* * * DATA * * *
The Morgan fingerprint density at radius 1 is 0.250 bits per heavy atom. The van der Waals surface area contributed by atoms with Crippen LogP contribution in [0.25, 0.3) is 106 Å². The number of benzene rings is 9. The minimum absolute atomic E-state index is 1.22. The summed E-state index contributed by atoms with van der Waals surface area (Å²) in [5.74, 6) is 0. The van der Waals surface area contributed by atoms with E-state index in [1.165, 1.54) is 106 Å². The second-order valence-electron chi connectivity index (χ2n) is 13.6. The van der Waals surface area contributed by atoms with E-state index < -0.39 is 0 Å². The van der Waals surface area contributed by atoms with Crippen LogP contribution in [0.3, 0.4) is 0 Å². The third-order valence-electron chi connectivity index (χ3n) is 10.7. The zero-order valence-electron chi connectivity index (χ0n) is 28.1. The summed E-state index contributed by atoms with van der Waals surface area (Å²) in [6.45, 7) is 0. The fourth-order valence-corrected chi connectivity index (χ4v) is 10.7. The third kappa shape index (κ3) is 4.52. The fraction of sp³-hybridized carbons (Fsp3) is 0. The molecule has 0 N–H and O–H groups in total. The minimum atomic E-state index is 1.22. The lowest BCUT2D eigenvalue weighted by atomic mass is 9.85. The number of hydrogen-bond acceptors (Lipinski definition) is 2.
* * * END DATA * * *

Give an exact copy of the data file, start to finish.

The Morgan fingerprint density at radius 1 is 0.250 bits per heavy atom. The van der Waals surface area contributed by atoms with Crippen LogP contribution in [0.25, 0.3) is 106 Å². The number of benzene rings is 9. The minimum absolute atomic E-state index is 1.22. The summed E-state index contributed by atoms with van der Waals surface area (Å²) in [5.74, 6) is 0. The van der Waals surface area contributed by atoms with E-state index in [1.165, 1.54) is 106 Å². The second-order valence-electron chi connectivity index (χ2n) is 13.6. The van der Waals surface area contributed by atoms with E-state index < -0.39 is 0 Å². The van der Waals surface area contributed by atoms with Crippen LogP contribution in [0.3, 0.4) is 0 Å². The third-order valence-electron chi connectivity index (χ3n) is 10.7. The zero-order valence-electron chi connectivity index (χ0n) is 28.1. The summed E-state index contributed by atoms with van der Waals surface area (Å²) in [6.45, 7) is 0. The fourth-order valence-corrected chi connectivity index (χ4v) is 10.7. The third kappa shape index (κ3) is 4.52. The fraction of sp³-hybridized carbons (Fsp3) is 0. The molecule has 0 N–H and O–H groups in total. The minimum atomic E-state index is 1.22. The lowest BCUT2D eigenvalue weighted by atomic mass is 9.85. The number of hydrogen-bond acceptors (Lipinski definition) is 2.